Virtual reality to date has been about hype and kid stuff rather than practical applications. But Microsoft this week launched two new applications that put its "mixed reality" HoloLens technology to work, for field service technicians as well as helping to design commercial spaces such as factory floors and retail storefronts.
Microsoft's HoloLens is different from other VR for two reasons: First, it's not technically virtual reality. Microsoft calls it "mixed reality" (you also hear the phrase "augmented reality" thrown around by advocates). You wear a pair of goggles that lets you see the real world around you, and augment your vision with images and information generated by software. In virtual reality, the headset blocks out the real world entirely.
But that's a relatively minor distinction between mixed reality and virtual reality.
The really significant difference between HoloLens and other virtual reality is that HoloLens is good for something. It has a practical purpose.
HoloLens is designed to put technology to work for "first-line workers," Lorraine Bardeen, Microsoft GM studio manager for mixed reality, said in a presentation launching the new HoloLens technologies for journalists Tuesday. These "first-line workers" have enjoyed limited benefit from technology to date, simply because their jobs require them to use their hands to do other things -- using tools, or moving equipment around in a physical space.
These first-line workers comprise 80% of the global workforce, more than two billion people, Bardeen said.
Zinc, a San Francisco startup which makes collaboration tools for the same demographic, calls them "deskless workers," a group which includes field service technicians, home healthcare workers, and retail workers. (See Zinc Helps 'Deskless Workers' Find Their Voice.)
Business communications vendor Mitel Networks calls them "service" and "information" workers, and notes that they frequently wear uniforms -- think police and firefighters -- and often shower at the end of a workday rather than the beginning; their work literally gets them dirty. (See Mitel Asks: What Time of Day Do You Shower?)
When these people are on the job, they have to put down their electronics to get to work. "And then when they're at work and active, they don't have any context or data or information in front of them in their workspace. That can be really challenging in a number of scenarios," Bardeen says.
Mixed reality and HoloLens changes that, bringing "digital content right into the real world, so [workers] have exactly the data where they need to solve the problem," Bardeen said.
The first new application from Microsoft, Dynamics 365 Remote Assist, lets a worker call in a remote expert to help solve a problem. The remote expert appears in a virtual window floating in the worker's field of vision. The expert can see through the worker's eyes, via cameras located on the HoloLens goggles. And the expert and worker can call up documents together, and virtually "draw" on the work surface.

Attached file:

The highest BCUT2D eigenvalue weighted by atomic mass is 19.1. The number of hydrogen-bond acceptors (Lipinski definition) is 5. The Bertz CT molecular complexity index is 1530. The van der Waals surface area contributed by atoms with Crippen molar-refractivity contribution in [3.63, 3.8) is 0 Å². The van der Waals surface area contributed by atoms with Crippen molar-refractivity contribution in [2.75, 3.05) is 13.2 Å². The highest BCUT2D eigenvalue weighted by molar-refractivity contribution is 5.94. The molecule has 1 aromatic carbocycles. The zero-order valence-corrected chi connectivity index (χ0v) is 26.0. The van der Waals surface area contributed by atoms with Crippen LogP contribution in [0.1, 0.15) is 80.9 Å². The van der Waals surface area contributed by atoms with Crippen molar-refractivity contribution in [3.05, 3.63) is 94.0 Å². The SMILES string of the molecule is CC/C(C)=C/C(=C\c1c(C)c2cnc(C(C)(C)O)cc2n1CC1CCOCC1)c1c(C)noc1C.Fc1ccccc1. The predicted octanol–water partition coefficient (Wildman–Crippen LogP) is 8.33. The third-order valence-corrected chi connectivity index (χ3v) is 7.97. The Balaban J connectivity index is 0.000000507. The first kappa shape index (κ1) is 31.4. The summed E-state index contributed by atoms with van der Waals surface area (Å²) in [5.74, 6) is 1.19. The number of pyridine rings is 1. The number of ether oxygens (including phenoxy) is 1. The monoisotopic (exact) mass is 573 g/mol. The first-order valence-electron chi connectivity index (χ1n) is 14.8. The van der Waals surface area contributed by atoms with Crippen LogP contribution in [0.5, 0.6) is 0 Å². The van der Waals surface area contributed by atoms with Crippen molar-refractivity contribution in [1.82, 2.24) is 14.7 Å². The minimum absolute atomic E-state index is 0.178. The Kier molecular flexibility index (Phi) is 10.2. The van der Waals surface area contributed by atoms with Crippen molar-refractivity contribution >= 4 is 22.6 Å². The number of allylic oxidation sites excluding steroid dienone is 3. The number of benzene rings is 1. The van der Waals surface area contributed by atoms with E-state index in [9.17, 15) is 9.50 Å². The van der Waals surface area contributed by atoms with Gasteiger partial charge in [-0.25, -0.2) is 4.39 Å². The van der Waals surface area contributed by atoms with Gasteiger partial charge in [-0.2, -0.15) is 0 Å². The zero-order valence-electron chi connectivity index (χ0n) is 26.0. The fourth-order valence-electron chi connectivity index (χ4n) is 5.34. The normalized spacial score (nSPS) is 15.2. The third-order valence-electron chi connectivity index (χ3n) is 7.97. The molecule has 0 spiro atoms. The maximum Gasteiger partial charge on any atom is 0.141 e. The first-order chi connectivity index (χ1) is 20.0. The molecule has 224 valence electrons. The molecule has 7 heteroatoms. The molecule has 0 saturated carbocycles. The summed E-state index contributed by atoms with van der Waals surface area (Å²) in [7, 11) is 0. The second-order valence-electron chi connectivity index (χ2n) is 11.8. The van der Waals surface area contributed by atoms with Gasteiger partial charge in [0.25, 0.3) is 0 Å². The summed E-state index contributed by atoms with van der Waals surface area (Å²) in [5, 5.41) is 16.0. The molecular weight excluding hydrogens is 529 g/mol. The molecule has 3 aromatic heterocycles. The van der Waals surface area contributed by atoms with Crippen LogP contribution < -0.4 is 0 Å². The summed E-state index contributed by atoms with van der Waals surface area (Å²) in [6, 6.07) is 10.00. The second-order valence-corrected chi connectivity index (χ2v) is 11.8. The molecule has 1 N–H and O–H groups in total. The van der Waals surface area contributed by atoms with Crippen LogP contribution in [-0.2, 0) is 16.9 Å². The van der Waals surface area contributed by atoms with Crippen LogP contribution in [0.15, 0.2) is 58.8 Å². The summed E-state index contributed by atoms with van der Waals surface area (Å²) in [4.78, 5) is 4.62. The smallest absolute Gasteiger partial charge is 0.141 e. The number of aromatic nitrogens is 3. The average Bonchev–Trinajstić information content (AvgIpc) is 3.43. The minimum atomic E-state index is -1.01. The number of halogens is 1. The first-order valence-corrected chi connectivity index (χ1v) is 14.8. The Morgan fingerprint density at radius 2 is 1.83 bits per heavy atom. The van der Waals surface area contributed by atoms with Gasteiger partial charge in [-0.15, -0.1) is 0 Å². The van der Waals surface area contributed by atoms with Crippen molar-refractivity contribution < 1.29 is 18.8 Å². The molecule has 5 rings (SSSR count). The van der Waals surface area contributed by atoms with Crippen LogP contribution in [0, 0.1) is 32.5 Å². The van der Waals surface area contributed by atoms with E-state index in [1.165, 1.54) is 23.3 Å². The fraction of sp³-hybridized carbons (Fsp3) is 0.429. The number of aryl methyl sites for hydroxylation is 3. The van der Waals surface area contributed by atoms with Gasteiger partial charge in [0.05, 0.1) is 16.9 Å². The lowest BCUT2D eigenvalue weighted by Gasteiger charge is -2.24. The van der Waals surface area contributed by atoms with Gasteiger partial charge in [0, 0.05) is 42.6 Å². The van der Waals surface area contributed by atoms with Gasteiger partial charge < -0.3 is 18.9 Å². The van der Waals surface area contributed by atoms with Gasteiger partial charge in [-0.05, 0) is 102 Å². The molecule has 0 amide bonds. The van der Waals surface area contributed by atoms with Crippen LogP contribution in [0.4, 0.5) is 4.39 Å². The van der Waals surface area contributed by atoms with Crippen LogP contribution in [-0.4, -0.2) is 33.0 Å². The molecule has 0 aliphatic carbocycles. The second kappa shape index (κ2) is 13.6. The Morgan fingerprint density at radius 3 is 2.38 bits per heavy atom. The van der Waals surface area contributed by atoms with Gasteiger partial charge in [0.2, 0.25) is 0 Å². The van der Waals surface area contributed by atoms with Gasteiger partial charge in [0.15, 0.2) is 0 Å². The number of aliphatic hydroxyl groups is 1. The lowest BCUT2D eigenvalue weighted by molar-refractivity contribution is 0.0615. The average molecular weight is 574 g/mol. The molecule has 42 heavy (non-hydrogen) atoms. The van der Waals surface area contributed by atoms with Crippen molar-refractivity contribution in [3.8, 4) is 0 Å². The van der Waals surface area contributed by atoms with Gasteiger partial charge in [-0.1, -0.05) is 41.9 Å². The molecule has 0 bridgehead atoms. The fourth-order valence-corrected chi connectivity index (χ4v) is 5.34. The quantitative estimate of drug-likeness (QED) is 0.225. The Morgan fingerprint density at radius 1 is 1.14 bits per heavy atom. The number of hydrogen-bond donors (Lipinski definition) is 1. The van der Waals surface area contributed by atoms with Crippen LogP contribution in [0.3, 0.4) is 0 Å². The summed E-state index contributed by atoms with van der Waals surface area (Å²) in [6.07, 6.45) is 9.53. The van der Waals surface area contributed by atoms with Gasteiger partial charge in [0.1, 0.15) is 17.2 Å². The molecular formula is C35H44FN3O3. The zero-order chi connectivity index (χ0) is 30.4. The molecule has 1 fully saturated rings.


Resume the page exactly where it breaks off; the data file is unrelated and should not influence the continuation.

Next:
It's hard to get a feel for it by reading about it, but this demo video does a great job explaining:
The second application, Dynamics 365 Layout, is designed for space planners who work in manufacturing, retail, and intelligent warehousing, and need to design factory floors, storefronts and warehouses, Bardeen says. "The way you plan and lay out space is a competitive differentiator in many industries," she said. In manufacturing, for example, the flow of workers and equipment can dramatically affect efficiency of production. 2D design software lets the entire team get together and make rapid changes to design plans. Alternately, teams will do a physical buildout -- a mockup -- using cardboard or some similar material. That lets the team literally walk through the proposed design, but it's impossible to iterate rapidly through design changes.
Dynamics 365 Layout does the best of both worlds -- a software design that teams of people can walk through. Here's a demo video:
Why are the mixed reality applications part of the Dynamics 365 customer relationship management (CRM) suite? It's because they draw on enterprise information contained in the Microsoft application stack, Bardeen said.
Chevron described in a video how it's using mixed reality technology in the field. "We've acquired over 100 HoloLenses," says Ed Moore, Chevron chief technology strategist, in the video. "It's another device, just like our laptops and phones."
Mixed reality technology has broad implications for telcos and other service providers, which face the very problems that the current HoloLens applications are designed to solve. Service providers have equipment all over the world that needs servicing, by technicians who might benefit from Dynamics 365 Remote Assist. And they have data centers, central offices and retail outlets that need to be laid out, a process that could be improved by Dynamics 365 Layout.
Moreover, augmented reality technology requires low latency and broad bandwidth, which creates demand for business data services, and puts demand on service provider networks to deliver performance needed. That kind of performance will increase demand for 5G.
In addition to the HoloLens technology, Microsoft also introduced an AI application that works with Dynamics 365. (See Microsoft Takes Aim at Salesforce With Dynamics AI.)
Until this week, I've been only mildly impressed by most demonstrations of virtual reality and augmented reality, simply because they're focused on entertainment. I hear a lot of breathless predictions about how VR will be transformative, and almost nobody actually using it. I wrote about the hype gap in 2016 -- I don't see any reason to change my opinion today: Virtual Reality Distortion.
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— Mitch Wagner Executive Editor, Light Reading